MANILA, Philippines -- There must be some historical record of Valentine?s Day being celebrated in the Philippines before World War II or even earlier. There must be some obscure primary source somewhere that should let us know whether the day dedicated to love and lovers was celebrated then the way we do now -- with red roses, expensive chocolates, restaurant dates and trysts in motels.
Without detailed research to disprove it, we may say that Valentine?s, Mother?s Day, Father?s Day, and Be-late-for-something Day were all invented, packaged and propagated by Hallmark Greeting Cards. Perhaps we should thank Socorro Ramos, the ?Super Nanay? of National Bookstore for bringing us Hallmark cards and Valentine?s Day. When the history of books in the Philippines is written, Ms Ramos, together with National Bookstore, whose name she simply took from a cash register, will find her rightful place. National Bookstore bags were made of plastic, with the iconic logo and the familiar white and red stripes, the better to have Valentine?s Day every day of the year.
We have no documented Valentine?s Day tradition, or a popular church in the Philippines dedicated to him. St. Valentine was a bishop martyred in the third century by Claudius the Goth and his connection with the day of lovers is a bit of a stretch because scholars maintain that the little available information on St. Valentine is unreliable. If we are to believe Nick Joaquin, the saint honored on Tuesdays in Manila?s Sampaloc area and in Makati City?s Forbes Park subdivision -- San Antonio de Padua -- is the patron of lovers. In art, he is depicted in the brown habit of the Franciscans (which explains why the ?manang? devotees of old went to church on Tuesdays in brown with a white tasseled cord around their waists); he has a ring of fine hair round a bald spot on his head and is often young, fair and beautiful in a perversely feminine way. St. Anthony usually carries the baby Jesus in his arms or balances the child on top of a book, the same artful way a waiter carries food and plates on a tray. San Antonio is popularly known as the saint to invoke when you lose something.
Well, in times past, San Antonio was invoked by the desperate who wanted to find a lover. He was also implored to bring back or restore lovers who had fallen out of love or strayed from the relationship.
If we look back to pre-colonial times, we read or hear about love potions (?gayuma?) and special amulets and charms (?anting-anting?) to find, develop, maintain, or destroy love. The happy and relaxed relationship the Catholic Church has with our pre-colonial beliefs is best seen around Quiapo Church, where people peddle novenas and religious articles side by side with assorted herbs and amulets. There are instant love potions to be had in Manila?s Quiapo area and, depending on intimacy and its resulting complications, you can also buy ?pampalaki,? ?pamparegla? (and, in the days before the pro-life movement, bottles with potion labeled ?laglag bata?). There are brass amulets in the form of a key or susi that are supposed to be worn on the neck or best placed under the tongue to make articulate the timid or dumb. After all, honeyed speech is believed to be a key to a woman?s heart, or a gullible person?s money.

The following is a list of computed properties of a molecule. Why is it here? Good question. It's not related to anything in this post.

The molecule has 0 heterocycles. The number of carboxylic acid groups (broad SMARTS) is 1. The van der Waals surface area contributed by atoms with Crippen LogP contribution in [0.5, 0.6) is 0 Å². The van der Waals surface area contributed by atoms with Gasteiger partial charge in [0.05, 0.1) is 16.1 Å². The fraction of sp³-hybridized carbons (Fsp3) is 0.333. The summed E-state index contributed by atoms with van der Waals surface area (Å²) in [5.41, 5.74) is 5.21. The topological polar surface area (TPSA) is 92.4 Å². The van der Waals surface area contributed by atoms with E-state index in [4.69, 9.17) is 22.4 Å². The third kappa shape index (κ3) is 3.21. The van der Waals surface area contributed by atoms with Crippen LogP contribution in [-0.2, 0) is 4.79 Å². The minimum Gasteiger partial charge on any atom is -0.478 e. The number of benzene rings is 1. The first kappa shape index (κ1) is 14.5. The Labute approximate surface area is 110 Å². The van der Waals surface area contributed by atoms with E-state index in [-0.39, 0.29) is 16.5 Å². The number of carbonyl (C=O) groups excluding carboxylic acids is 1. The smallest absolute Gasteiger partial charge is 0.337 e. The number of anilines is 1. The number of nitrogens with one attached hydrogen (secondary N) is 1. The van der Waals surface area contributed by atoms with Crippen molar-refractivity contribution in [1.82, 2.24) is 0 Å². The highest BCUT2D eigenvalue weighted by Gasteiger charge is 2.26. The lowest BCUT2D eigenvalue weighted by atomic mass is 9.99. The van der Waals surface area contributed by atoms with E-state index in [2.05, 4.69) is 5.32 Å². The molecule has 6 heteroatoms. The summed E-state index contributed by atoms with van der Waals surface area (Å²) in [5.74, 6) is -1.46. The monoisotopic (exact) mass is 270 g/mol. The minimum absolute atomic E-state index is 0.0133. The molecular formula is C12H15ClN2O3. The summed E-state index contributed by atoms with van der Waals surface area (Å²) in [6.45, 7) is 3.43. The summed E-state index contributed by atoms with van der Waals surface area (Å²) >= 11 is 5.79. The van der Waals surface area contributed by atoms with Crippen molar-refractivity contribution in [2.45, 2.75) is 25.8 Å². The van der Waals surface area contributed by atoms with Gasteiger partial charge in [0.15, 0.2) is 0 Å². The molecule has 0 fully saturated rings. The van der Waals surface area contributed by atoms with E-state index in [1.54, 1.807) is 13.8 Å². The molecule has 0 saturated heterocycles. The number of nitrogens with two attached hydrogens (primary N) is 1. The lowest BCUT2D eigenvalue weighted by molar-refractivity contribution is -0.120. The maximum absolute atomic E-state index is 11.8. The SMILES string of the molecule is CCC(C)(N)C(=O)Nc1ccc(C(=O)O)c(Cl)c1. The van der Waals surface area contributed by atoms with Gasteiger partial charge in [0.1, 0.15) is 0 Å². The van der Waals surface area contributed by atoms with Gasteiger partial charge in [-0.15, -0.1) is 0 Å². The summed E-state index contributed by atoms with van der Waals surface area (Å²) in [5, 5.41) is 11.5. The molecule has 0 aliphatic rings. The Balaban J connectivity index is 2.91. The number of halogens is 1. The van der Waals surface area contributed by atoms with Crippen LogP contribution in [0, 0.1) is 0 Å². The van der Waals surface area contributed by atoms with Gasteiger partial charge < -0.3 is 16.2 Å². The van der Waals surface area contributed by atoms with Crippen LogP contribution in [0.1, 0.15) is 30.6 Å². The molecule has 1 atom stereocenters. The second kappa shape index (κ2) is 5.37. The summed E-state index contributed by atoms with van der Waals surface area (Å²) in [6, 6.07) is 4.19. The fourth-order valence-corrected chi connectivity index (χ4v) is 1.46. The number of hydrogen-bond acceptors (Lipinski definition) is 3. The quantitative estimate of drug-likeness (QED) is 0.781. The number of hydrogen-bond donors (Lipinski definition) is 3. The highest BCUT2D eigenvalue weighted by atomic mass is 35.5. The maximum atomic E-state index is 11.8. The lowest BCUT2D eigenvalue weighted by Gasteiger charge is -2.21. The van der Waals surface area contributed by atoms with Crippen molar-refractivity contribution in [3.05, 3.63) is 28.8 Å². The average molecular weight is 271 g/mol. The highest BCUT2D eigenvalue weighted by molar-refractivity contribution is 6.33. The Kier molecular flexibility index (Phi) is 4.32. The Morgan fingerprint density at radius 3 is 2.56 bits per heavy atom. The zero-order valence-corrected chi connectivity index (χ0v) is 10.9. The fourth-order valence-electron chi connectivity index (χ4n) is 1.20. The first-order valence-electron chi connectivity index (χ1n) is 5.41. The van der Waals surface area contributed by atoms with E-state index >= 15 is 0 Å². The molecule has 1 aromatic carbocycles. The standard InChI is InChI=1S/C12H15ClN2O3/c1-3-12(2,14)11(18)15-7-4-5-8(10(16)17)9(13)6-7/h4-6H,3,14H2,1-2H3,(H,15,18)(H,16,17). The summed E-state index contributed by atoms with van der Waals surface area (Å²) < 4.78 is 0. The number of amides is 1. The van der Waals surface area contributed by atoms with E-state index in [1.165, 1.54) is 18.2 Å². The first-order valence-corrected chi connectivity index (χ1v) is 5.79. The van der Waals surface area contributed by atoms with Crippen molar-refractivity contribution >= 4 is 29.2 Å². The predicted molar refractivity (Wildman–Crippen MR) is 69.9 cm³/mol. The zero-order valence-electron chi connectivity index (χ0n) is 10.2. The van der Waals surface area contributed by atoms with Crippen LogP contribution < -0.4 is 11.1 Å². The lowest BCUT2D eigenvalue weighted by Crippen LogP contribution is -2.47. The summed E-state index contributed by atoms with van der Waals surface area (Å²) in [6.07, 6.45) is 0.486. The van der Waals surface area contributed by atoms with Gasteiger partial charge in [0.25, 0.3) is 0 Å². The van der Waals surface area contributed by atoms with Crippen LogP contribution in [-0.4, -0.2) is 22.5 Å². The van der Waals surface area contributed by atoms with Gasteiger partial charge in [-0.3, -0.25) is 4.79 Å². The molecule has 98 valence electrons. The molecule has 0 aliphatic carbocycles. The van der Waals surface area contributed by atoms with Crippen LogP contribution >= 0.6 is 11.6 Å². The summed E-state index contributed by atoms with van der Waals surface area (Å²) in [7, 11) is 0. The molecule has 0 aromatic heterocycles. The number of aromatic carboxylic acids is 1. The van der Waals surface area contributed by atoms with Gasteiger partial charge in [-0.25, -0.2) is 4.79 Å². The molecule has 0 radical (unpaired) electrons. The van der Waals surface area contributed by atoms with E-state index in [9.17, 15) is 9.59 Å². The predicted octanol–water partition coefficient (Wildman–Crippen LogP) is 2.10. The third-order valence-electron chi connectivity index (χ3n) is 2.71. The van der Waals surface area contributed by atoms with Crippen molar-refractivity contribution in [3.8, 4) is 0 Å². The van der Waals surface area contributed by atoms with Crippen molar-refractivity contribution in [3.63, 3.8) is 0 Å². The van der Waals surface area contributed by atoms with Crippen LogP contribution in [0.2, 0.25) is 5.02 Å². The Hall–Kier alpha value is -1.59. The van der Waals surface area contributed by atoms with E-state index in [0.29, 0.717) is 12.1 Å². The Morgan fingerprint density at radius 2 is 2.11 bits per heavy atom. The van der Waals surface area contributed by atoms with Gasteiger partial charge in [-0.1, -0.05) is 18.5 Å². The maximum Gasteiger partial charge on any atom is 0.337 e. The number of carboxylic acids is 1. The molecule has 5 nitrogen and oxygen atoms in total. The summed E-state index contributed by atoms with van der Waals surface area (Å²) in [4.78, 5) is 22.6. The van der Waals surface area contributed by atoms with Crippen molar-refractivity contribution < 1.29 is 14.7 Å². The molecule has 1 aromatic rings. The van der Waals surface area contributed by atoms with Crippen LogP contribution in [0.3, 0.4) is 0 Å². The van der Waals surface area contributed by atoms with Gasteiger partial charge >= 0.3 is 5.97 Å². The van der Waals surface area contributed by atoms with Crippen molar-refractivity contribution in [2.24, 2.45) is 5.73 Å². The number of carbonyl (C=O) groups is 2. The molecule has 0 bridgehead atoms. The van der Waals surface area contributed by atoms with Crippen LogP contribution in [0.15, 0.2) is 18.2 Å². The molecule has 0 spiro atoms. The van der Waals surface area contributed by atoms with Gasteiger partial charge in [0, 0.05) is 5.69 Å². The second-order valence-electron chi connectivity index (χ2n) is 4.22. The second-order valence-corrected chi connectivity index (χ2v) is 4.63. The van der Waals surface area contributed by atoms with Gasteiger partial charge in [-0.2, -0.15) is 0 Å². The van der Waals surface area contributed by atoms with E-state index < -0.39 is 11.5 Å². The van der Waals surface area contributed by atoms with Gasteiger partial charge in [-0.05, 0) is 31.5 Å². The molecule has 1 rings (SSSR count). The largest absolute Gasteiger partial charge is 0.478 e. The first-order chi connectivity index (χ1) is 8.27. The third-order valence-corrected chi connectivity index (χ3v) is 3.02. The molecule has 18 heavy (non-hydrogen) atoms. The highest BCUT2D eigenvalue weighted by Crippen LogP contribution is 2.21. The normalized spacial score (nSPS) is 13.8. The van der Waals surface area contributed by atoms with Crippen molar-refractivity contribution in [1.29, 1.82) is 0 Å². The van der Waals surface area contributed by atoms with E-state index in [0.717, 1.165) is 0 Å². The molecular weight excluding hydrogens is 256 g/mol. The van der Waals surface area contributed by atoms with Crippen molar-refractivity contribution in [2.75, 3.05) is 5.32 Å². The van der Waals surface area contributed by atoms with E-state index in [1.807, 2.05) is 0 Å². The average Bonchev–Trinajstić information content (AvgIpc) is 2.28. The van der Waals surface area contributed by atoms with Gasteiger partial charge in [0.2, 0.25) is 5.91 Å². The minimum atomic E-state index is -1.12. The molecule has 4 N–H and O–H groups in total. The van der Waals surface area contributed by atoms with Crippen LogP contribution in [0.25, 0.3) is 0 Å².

My favorite ?anting-anting? is the small brass Santo Niño with rays of light emanating from his head; it fits in the palm of a hand.
The Niño holds an orb or ball in his left hand, while the right is raised in blessing. Nobody is upset that this Santo Niño is naked, complete with an erect penis. Fortunately, this amulet is outside the authority of the Movie and Television Review and Classification Board and the self-appointed guardians of morality.
One can only guess what this amulet is for. Love? Perhaps, fertility?
While this column is too late for Valentine?s Day 2008, those who do not wish to remain loveless in 2009 can get some ?gayuma? tips from the two-volume ?Dictionary of Folk Beliefs and Customs? compiled by Fr. Francisco Demetrio, SJ. One way to attract the opposite sex (what about the same sex?) is to immerse a handkerchief in holy water during Holy Week (best on Good Friday) dry it and bring it when you go a-courting. More complicated would be to steal a lock of hair from the desired person and tie it around an insect called ?langaw-langaw,? which is found in mud pools where carabaos cool themselves. This is said to induce craziness in the desired person if he/she does not see the person who performed the ?lumay? or ?gayuma.? If you see a falling star (quite rare in cities with glare), pick up a pebble and put it in your mouth to provide luck in love.
Now, this one is worth trying: ?Before the sun rises, you must go to a remote place and kneel facing east on a place where no tree covers the sun from you. Bring one tobacco leaf. Pray seven Apostle?s Creed. As the sun rises, look straight at it without blinking until three tears fall on the tobacco leaf. Fold the leaf. When you visit the girl, smoke the leaf in a place where the smoke will reach the girl. Then as you leave, she will cry for you.?
Obviously, people cry a tear when smoke gets into their eyes. You risk blindness to accomplish the above, but then love is something that costs more than we can ever imagine.
These ?gayuma? tips are all shortcuts to love; and we are always warned of the consequences of falling in or out of love, for they have no quick folk remedy.
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